ASG-32

 

Introduction to the ASG 32Mi

By Peter Kelly

You already know how to fly a glider.  And, for sure, you certainly know the enjoyment you get from having a good flight, but what would it be like to fly the latest and greatest glider?  Well, wonder no longer!  Just as I have done, you too now have the opportunity to experience that flight here at Williams.  This is a dream machine.  As many of you may know, I have been flying motor gliders since 1998, and have extensive experience in both the DG800 and the Schleicher ASH26E.  Although the 32 has the same basic rotary engine that was in my 26E, this version is improved enough to almost call it a different engine.  I am publishing these pages so that pilots will have some info about this new resource, the ASG32Mi, now available at WSC.

I plan to fly this ship on the days that I want to fly, assuming the ship is available.  Although it is a two-seater, I’m just renting the ship, I’m not in the ride business, and, not being a CFIG, I don’t do instruction flights.  But that said, it is fun to fly with others.  In any case, I will always be the PIC.  Having flown mostly crew airplanes all of my life (about 25,000 hours) I typically now prefer to fly solo, but, since the only way to fly safely is to keep learning (and relearning things that I think I used to know) flying with a copilot is still enjoyable to me. See notes below regarding sharing a flight with me. You will see on the Engine Ops Pages that I do not count on the engine to save me from crashing in an unlandable area, the engine is only for avoiding an aero retrieve. Before takeoff, both cockpits are set up with the same parameters.  Glide to goal altitude = 1,000 ft over the goal, MC is set at 2.0.  We take turns during the flight, and fly in a manner that does not require an engine start to save our lives.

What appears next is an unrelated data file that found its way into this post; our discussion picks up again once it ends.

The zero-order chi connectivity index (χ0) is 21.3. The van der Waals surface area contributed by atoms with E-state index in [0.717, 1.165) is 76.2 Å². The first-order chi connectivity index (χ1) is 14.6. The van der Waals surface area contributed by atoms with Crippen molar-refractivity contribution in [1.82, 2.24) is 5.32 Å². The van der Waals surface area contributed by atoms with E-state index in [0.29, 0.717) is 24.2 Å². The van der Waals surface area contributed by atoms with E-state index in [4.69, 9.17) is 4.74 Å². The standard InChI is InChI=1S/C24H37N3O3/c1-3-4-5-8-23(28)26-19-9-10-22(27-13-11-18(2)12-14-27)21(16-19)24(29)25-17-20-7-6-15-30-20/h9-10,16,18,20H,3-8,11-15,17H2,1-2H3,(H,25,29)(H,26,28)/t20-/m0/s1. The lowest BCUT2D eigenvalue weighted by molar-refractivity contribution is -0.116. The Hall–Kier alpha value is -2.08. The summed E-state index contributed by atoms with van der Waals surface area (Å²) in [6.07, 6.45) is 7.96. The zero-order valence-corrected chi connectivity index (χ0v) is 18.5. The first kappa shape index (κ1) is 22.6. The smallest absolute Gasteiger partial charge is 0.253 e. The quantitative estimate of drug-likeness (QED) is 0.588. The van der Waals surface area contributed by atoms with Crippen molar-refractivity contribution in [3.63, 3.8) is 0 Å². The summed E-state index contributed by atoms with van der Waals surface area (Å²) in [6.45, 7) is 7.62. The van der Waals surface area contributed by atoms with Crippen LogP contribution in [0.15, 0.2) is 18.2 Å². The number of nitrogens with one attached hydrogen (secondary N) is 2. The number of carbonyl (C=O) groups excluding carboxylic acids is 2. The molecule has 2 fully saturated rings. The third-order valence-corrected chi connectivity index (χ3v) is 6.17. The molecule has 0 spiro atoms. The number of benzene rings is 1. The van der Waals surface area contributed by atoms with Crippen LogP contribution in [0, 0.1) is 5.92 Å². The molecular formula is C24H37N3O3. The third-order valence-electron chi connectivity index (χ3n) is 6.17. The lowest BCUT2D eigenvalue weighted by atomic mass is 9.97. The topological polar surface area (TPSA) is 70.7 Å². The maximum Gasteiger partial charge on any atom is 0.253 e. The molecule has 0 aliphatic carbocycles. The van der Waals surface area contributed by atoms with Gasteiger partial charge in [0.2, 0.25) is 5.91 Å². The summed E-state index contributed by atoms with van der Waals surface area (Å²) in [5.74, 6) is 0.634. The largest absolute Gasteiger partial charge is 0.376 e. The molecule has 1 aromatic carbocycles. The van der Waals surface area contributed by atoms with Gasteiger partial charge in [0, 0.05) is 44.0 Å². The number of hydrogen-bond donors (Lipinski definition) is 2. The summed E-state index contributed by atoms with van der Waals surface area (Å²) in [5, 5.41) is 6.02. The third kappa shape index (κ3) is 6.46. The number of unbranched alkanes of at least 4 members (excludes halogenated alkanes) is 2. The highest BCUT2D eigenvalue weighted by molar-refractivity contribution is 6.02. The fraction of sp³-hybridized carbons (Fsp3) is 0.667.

As with every reward, there is some effort required in order to have the best experience. The good news is – it will not require extraordinary effort on your part.  I have created these pages as an introduction to the ship.  You should be familiar with how a glider is equipped before you strap in for your first flight in any glider.  Read these pages and review the manual as needed (see Noelle for a manual). If you are flying with me, I know it’s not because of my charming personality, and I recognize that you are aboard to simply enjoy flying this fine machine.  You don’t need to be a high time pilot to fly the ASG32.  These pages will help you to become familiar with what you will see in the cockpit and provide some insightful info. If you can fly an ASK21, then you can easily handle this ship – in fact it is even easier to fly than a K-21, if that is even imaginable to you.  You simply need to become familiar with the equipment, and apply the skills you’ve already acquired.